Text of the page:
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Water safety is important year-round, of course, but summer has arrived and New Englanders are hopping in the nearest body of water.
Though the weather finally being warm enough to jump in our still-freezing local waters is an oddly joyful time, May and June were marked with over two dozen tragic drownings, most recently on June 23 when a 60-year-old man drowned in a pool. Horrible incidents happen, but it’s important to know everything we can to prevent them.
Timeline information is from news reports of drownings in New England in May and June. Prepared using Knight Lab Timeline tool.
On June 19, 1-year-old Angelo Nicoloro drowned in a backyard, above-ground pool during a family gathering in Wrentham. According to police, the family reported a window of less than 10 minutes when they didn’t know where he was. Their experience is unfortunately the most common scenario of children drowning in backyard pools.
Stephanie Shook, senior aquatics manager for the American Red Cross, told Southwest Florida’s WINK News that most young kids who died in home pools were not intended to be in the water, were last seen in the home, and had been out of sight for less than five minutes.
Nationwide, drowning is the second most common cause of death for children 1 to 14 behind unintentional death from vehicle crashes, according to the CDC. In 2015, drowning was the leading cause of unintentional injury death for children 0 to 14, according to the Massachusetts Injury Prevention and Control Program. Children under 1-year-old most often drown in buckets, toilets, wading pools, and bathtubs, while children 1-4 most often drown in backyard pools.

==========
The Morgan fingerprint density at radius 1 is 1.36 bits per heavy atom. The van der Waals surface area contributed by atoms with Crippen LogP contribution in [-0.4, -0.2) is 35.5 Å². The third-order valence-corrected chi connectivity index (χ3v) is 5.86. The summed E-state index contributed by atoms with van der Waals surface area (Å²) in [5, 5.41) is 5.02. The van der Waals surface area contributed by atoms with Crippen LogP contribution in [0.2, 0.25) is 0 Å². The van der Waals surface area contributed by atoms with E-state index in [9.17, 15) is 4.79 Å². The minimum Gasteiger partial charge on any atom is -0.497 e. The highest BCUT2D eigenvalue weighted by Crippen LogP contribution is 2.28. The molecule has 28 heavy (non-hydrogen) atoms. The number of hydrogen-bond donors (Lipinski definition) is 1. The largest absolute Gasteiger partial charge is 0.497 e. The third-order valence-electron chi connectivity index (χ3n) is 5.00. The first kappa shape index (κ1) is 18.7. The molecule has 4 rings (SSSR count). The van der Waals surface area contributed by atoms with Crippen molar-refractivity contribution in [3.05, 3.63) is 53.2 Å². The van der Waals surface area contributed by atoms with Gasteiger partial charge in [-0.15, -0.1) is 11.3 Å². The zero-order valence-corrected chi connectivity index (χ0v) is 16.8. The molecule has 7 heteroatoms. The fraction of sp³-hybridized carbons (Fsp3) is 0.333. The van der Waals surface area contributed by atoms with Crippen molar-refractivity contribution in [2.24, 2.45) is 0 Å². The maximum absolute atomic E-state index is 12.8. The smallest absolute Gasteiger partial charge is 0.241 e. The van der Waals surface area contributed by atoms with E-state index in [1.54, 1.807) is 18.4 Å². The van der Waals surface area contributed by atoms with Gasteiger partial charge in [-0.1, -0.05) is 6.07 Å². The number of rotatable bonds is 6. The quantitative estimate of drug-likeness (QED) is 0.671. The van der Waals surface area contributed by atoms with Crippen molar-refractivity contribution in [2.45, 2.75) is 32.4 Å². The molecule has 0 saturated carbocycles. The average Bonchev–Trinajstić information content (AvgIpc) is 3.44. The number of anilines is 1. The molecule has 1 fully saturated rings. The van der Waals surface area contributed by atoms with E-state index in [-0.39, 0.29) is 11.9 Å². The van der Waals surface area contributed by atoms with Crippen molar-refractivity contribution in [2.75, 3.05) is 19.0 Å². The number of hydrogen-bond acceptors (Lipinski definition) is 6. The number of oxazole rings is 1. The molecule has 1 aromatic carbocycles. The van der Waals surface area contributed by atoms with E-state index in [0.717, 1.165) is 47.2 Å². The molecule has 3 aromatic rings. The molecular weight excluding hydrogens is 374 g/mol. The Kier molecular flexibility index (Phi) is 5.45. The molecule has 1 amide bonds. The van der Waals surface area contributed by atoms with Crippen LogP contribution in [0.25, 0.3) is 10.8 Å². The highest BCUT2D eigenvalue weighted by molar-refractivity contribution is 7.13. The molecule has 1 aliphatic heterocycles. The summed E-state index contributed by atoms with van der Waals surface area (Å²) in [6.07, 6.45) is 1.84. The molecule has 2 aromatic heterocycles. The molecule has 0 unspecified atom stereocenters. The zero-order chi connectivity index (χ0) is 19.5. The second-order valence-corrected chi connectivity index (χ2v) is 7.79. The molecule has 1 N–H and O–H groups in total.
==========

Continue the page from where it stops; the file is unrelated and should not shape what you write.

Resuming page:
“Most child drownings involve a brief lapse in supervision — for example, taking one’s eyes off of a child to text or talk on a cell phone,” the state website reads. “Many people assume that if someone is drowning, they will be splashing or calling for help, or waving their arms. In reality, drowning is swift and silent. There is often no struggle or splashing, no cry for help. Many child drownings occur in the presence of other children or adults.”
Jeff Baril, who founded Safe Beginnings Childproofing and now installs Protect-A-Child pool fences, travels the region having conversations with families about water safety. He said he doesn’t use the word “safe” in his business, only “safer,” because parent supervision and participation are key to any protective measure. For example, the fences Baril installs automatically close and latch, but have to be locked with a key.
“If you haven’t locked it with a key, any child with a chair who’s watched you open the latch before can do it,” he said. “So, we have lots of conversations with parents.”
Baril mainly installs fences around in-ground pools with concrete decks. Still, he sees a big problem with how all backyard pools, including above-ground pools, are not regulated for safety in Massachusetts. He especially cautioned against putting an above-ground pool right up to a deck without any fencing in between.